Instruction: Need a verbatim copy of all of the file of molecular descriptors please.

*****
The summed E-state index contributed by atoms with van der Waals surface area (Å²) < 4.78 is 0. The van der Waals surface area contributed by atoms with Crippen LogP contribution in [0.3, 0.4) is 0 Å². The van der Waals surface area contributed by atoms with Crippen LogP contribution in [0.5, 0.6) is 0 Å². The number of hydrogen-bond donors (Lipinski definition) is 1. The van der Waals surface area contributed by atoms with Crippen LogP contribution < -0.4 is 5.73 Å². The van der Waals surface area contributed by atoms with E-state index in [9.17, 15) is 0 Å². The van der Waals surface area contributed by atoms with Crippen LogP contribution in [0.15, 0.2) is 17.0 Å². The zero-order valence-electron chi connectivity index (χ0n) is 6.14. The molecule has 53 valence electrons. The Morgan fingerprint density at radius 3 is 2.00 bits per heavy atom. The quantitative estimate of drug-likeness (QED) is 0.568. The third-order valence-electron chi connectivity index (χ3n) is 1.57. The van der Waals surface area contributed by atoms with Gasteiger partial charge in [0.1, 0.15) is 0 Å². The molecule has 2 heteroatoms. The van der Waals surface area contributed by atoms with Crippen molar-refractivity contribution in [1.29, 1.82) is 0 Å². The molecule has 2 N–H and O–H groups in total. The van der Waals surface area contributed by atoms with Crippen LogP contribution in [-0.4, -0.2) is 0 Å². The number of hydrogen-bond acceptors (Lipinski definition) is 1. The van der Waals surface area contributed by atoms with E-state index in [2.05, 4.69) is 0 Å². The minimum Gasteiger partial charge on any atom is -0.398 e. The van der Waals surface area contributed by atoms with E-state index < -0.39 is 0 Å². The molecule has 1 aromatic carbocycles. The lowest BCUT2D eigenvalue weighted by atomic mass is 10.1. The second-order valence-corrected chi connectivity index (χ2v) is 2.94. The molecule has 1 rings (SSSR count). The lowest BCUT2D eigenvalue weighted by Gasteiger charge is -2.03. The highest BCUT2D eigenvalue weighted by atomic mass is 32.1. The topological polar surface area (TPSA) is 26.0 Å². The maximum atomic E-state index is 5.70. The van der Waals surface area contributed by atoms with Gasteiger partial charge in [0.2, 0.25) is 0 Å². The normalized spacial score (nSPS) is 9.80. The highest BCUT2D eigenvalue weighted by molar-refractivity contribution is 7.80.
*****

The summed E-state index contributed by atoms with van der Waals surface area (Å²) < 4.78 is 0. The van der Waals surface area contributed by atoms with Crippen LogP contribution in [0.3, 0.4) is 0 Å². The van der Waals surface area contributed by atoms with Crippen LogP contribution in [0.5, 0.6) is 0 Å². The number of hydrogen-bond donors (Lipinski definition) is 1. The van der Waals surface area contributed by atoms with Crippen LogP contribution < -0.4 is 5.73 Å². The van der Waals surface area contributed by atoms with E-state index in [9.17, 15) is 0 Å². The van der Waals surface area contributed by atoms with Crippen LogP contribution in [0.15, 0.2) is 17.0 Å². The zero-order valence-electron chi connectivity index (χ0n) is 6.14. The molecule has 53 valence electrons. The Morgan fingerprint density at radius 3 is 2.00 bits per heavy atom. The quantitative estimate of drug-likeness (QED) is 0.568. The third-order valence-electron chi connectivity index (χ3n) is 1.57. The van der Waals surface area contributed by atoms with Gasteiger partial charge in [0.1, 0.15) is 0 Å². The molecule has 2 heteroatoms. The van der Waals surface area contributed by atoms with Crippen molar-refractivity contribution in [1.29, 1.82) is 0 Å². The molecule has 2 N–H and O–H groups in total. The van der Waals surface area contributed by atoms with Crippen LogP contribution in [-0.4, -0.2) is 0 Å². The number of hydrogen-bond acceptors (Lipinski definition) is 1. The van der Waals surface area contributed by atoms with E-state index in [2.05, 4.69) is 0 Å². The minimum Gasteiger partial charge on any atom is -0.398 e. The van der Waals surface area contributed by atoms with E-state index < -0.39 is 0 Å². The molecule has 1 aromatic carbocycles. The lowest BCUT2D eigenvalue weighted by atomic mass is 10.1. The second-order valence-corrected chi connectivity index (χ2v) is 2.94. The molecule has 1 rings (SSSR count). The lowest BCUT2D eigenvalue weighted by Gasteiger charge is -2.03. The highest BCUT2D eigenvalue weighted by atomic mass is 32.1. The topological polar surface area (TPSA) is 26.0 Å². The maximum atomic E-state index is 5.70. The van der Waals surface area contributed by atoms with Gasteiger partial charge in [0.2, 0.25) is 0 Å². The normalized spacial score (nSPS) is 9.80. The highest BCUT2D eigenvalue weighted by molar-refractivity contribution is 7.80.